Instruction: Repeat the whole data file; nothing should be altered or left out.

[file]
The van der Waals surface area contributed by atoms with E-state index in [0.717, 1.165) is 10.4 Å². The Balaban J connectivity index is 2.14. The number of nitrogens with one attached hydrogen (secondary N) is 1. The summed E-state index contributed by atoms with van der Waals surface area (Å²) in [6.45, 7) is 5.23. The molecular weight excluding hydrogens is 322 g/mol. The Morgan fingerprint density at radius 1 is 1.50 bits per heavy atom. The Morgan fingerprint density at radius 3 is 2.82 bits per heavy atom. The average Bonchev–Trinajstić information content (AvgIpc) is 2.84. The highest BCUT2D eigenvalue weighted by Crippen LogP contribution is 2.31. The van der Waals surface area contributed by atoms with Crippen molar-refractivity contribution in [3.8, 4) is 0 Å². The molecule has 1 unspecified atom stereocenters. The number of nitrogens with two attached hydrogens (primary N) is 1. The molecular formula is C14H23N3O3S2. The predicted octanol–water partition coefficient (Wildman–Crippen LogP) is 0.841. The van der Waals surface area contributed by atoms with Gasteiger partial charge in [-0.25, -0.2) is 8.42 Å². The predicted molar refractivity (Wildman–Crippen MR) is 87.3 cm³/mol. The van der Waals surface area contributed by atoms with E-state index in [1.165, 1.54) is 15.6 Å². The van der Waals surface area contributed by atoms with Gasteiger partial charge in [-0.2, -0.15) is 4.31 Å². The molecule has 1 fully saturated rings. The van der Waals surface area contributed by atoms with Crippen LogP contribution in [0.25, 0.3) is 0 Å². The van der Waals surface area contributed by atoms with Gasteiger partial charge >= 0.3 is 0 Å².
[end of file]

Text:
The van der Waals surface area contributed by atoms with E-state index in [0.717, 1.165) is 10.4 Å². The Balaban J connectivity index is 2.14. The number of nitrogens with one attached hydrogen (secondary N) is 1. The summed E-state index contributed by atoms with van der Waals surface area (Å²) in [6.45, 7) is 5.23. The molecular weight excluding hydrogens is 322 g/mol. The Morgan fingerprint density at radius 1 is 1.50 bits per heavy atom. The Morgan fingerprint density at radius 3 is 2.82 bits per heavy atom. The average Bonchev–Trinajstić information content (AvgIpc) is 2.84. The highest BCUT2D eigenvalue weighted by Crippen LogP contribution is 2.31. The van der Waals surface area contributed by atoms with Crippen molar-refractivity contribution in [3.8, 4) is 0 Å². The molecule has 1 unspecified atom stereocenters. The number of nitrogens with two attached hydrogens (primary N) is 1. The molecular formula is C14H23N3O3S2. The predicted octanol–water partition coefficient (Wildman–Crippen LogP) is 0.841. The van der Waals surface area contributed by atoms with Gasteiger partial charge in [-0.25, -0.2) is 8.42 Å². The predicted molar refractivity (Wildman–Crippen MR) is 87.3 cm³/mol. The van der Waals surface area contributed by atoms with E-state index in [1.165, 1.54) is 15.6 Å². The van der Waals surface area contributed by atoms with Gasteiger partial charge in [-0.2, -0.15) is 4.31 Å². The molecule has 1 fully saturated rings. The van der Waals surface area contributed by atoms with Crippen LogP contribution in [0.25, 0.3) is 0 Å². The van der Waals surface area contributed by atoms with Gasteiger partial charge >= 0.3 is 0 Å².